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Nikon Announces the Df Camera Read More

Nikon Announces the Df Camera

The Nikon Df: Nikon announces a vintage/retro looking camera, reminiscent of the F, F3, FM, and FE that carries on some of the best digital features while also allowing you to use your old...

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Radio City Music Hall with the Samsung NX1 Read More

Radio City Music Hall with the Samsung NX1

This past holiday season, photographer Jackie DiBenedetto got some hands-on time with Samsung's new NX1 Smart Camera at Radio City Music Hall's Christmas Spectacular. Combining high-end technology and...

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A Visit to the Canon Experience Center in Southern California Read More

A Visit to the Canon Experience Center in Southern California

Canon recently opened the doors to its new, state-of-the-art Experience Center in Costa Mesa, CA. The impressive showroom, education facilities, CPS members' lounge, and repair facility astound while...


Budget fast shooting dSLR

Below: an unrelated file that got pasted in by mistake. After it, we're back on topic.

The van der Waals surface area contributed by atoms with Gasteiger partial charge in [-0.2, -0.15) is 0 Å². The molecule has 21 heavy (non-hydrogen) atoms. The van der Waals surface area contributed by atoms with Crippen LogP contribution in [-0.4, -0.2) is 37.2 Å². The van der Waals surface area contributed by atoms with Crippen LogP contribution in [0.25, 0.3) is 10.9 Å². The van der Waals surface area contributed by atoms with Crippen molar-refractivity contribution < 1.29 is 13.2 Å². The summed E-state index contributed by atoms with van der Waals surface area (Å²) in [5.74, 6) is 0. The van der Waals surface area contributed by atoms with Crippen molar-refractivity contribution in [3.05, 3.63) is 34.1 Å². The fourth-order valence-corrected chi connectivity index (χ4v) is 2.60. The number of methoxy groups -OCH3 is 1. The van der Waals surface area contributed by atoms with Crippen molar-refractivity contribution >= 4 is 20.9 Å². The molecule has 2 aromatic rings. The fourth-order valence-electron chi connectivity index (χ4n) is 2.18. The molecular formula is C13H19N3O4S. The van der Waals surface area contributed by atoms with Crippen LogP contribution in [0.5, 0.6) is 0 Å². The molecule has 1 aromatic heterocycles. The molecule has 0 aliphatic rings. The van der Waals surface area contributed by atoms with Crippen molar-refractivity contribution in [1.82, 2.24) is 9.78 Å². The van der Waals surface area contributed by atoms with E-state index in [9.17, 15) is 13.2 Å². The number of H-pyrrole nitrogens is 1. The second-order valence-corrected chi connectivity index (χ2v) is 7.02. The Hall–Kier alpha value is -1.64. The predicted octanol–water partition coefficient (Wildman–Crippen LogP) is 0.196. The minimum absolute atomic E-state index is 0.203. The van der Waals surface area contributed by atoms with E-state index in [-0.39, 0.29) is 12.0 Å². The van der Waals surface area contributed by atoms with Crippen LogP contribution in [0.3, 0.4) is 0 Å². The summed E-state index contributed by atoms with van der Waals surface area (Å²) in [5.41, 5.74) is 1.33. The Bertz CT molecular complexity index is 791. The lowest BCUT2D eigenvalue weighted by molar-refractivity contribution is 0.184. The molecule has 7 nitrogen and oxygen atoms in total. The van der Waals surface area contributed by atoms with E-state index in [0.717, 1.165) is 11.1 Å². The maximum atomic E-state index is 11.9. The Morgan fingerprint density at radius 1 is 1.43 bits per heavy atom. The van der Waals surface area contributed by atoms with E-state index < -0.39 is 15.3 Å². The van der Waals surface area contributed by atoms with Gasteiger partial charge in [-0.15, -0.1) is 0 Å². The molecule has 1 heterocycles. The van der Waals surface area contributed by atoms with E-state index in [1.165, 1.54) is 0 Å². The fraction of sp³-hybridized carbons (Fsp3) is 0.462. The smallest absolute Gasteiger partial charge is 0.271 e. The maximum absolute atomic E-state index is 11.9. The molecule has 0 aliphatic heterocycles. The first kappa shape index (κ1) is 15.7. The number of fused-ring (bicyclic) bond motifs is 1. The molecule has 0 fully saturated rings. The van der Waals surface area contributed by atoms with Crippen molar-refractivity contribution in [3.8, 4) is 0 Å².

Simon Bygdell , Oct 13, 2009; 05:31 p.m.

I am looking for a budget, ~$600, dSLR for occasionally shooting birds. Lenses and brand are not very important to me because it will mated to a telescope. What is important - good performance up to, at least, ISO 800 and fast fps. So far, the options available seem to be a used Canon 40D. The soon to be released, Pentax K-x seems ok at 4.7 fps but the buffer is limited to 5 RAW images. Any other options/suggestions that are worth exploring?

Thanks.

Responses

Kari Vierimaa , Oct 14, 2009; 03:24 a.m.

Sony A700, 5fps, 18-25 RAWs.
Nikon D200, 5fps, 22 RAWs.

Both have excellent build. Sony comes with new 920k back display if that matters.

Edit: 40D is cleanest out-of-box at high ISO. Great value at current prices.

Greg Chappell , Oct 14, 2009; 01:30 p.m.

Your budget is a little low to be expecting a framing rate and large RAW buffer equal to or better than that of a 40D in a new camera. Budget and high-speed performance are typically not two things you find in a DSLR. If you want high framing speed and buffer depth in a new DSLR, you'll have to pay for it.

John Vandehei , Oct 16, 2009; 01:17 p.m.

You may want to consider looking at refurbished cameras. $600 will generally get you an entry level DSLR. However, that price may get you the next step up in camera model if you go with a refurbished model.

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